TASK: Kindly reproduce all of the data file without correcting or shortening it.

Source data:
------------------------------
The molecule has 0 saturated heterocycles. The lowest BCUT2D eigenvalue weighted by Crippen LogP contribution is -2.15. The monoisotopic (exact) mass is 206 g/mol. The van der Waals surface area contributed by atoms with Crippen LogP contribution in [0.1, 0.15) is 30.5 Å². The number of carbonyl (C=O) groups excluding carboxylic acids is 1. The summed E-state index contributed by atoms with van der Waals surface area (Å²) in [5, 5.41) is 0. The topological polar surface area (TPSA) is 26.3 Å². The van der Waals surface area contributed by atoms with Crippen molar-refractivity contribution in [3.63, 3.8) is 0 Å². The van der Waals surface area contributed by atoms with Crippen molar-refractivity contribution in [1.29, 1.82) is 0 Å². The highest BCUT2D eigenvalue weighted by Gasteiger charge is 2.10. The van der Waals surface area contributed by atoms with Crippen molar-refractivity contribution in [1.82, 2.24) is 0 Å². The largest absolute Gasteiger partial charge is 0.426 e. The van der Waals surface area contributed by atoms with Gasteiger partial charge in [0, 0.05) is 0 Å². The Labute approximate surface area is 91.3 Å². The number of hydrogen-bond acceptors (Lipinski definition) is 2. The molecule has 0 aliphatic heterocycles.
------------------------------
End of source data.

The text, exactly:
The molecule has 0 saturated heterocycles. The lowest BCUT2D eigenvalue weighted by Crippen LogP contribution is -2.15. The monoisotopic (exact) mass is 206 g/mol. The van der Waals surface area contributed by atoms with Crippen LogP contribution in [0.1, 0.15) is 30.5 Å². The number of carbonyl (C=O) groups excluding carboxylic acids is 1. The summed E-state index contributed by atoms with van der Waals surface area (Å²) in [5, 5.41) is 0. The topological polar surface area (TPSA) is 26.3 Å². The van der Waals surface area contributed by atoms with Crippen molar-refractivity contribution in [3.63, 3.8) is 0 Å². The van der Waals surface area contributed by atoms with Crippen molar-refractivity contribution in [1.29, 1.82) is 0 Å². The highest BCUT2D eigenvalue weighted by Gasteiger charge is 2.10. The van der Waals surface area contributed by atoms with Crippen molar-refractivity contribution in [1.82, 2.24) is 0 Å². The largest absolute Gasteiger partial charge is 0.426 e. The van der Waals surface area contributed by atoms with Gasteiger partial charge in [0, 0.05) is 0 Å². The Labute approximate surface area is 91.3 Å². The number of hydrogen-bond acceptors (Lipinski definition) is 2. The molecule has 0 aliphatic heterocycles.